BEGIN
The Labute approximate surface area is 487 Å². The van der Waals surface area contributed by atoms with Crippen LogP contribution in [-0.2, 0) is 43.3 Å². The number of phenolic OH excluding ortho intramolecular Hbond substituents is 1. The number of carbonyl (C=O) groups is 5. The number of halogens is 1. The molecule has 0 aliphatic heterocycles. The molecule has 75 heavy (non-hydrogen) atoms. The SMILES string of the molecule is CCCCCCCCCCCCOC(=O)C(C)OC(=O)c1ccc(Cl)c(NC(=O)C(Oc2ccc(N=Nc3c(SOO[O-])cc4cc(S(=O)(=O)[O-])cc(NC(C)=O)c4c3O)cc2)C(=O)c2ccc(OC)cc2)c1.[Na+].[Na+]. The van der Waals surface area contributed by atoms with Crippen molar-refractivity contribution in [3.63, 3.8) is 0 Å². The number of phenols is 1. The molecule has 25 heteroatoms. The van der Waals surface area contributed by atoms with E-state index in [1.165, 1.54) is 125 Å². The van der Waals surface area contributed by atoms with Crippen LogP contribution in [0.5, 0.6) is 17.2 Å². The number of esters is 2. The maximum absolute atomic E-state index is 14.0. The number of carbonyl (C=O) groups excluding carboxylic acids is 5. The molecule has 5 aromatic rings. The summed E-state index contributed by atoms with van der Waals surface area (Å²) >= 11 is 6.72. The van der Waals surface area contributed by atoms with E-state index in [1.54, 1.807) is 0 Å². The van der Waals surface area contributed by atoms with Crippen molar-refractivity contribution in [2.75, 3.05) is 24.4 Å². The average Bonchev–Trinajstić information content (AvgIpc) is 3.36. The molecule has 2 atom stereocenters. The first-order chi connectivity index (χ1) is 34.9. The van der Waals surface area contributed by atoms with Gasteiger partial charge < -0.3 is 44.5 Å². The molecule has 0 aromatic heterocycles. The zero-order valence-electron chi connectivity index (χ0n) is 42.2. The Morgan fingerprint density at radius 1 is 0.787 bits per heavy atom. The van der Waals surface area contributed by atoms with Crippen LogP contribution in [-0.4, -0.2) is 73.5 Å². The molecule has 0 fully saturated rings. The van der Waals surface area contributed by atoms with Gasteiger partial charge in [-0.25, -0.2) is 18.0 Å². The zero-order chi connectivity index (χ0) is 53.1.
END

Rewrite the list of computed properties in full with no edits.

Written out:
The Labute approximate surface area is 487 Å². The van der Waals surface area contributed by atoms with Crippen LogP contribution in [-0.2, 0) is 43.3 Å². The number of phenolic OH excluding ortho intramolecular Hbond substituents is 1. The number of carbonyl (C=O) groups is 5. The number of halogens is 1. The molecule has 0 aliphatic heterocycles. The molecule has 75 heavy (non-hydrogen) atoms. The SMILES string of the molecule is CCCCCCCCCCCCOC(=O)C(C)OC(=O)c1ccc(Cl)c(NC(=O)C(Oc2ccc(N=Nc3c(SOO[O-])cc4cc(S(=O)(=O)[O-])cc(NC(C)=O)c4c3O)cc2)C(=O)c2ccc(OC)cc2)c1.[Na+].[Na+]. The van der Waals surface area contributed by atoms with Crippen molar-refractivity contribution in [3.63, 3.8) is 0 Å². The number of phenols is 1. The molecule has 25 heteroatoms. The van der Waals surface area contributed by atoms with E-state index in [1.165, 1.54) is 125 Å². The van der Waals surface area contributed by atoms with Crippen LogP contribution in [0.5, 0.6) is 17.2 Å². The number of esters is 2. The maximum absolute atomic E-state index is 14.0. The number of carbonyl (C=O) groups excluding carboxylic acids is 5. The molecule has 5 aromatic rings. The summed E-state index contributed by atoms with van der Waals surface area (Å²) >= 11 is 6.72. The van der Waals surface area contributed by atoms with E-state index in [1.54, 1.807) is 0 Å². The van der Waals surface area contributed by atoms with Crippen molar-refractivity contribution in [2.75, 3.05) is 24.4 Å². The average Bonchev–Trinajstić information content (AvgIpc) is 3.36. The molecule has 2 atom stereocenters. The first-order chi connectivity index (χ1) is 34.9. The van der Waals surface area contributed by atoms with Gasteiger partial charge < -0.3 is 44.5 Å². The molecule has 0 aromatic heterocycles. The zero-order valence-electron chi connectivity index (χ0n) is 42.2. The Morgan fingerprint density at radius 1 is 0.787 bits per heavy atom. The van der Waals surface area contributed by atoms with Crippen LogP contribution in [-0.4, -0.2) is 73.5 Å². The molecule has 0 fully saturated rings. The van der Waals surface area contributed by atoms with Gasteiger partial charge in [-0.25, -0.2) is 18.0 Å². The zero-order chi connectivity index (χ0) is 53.1.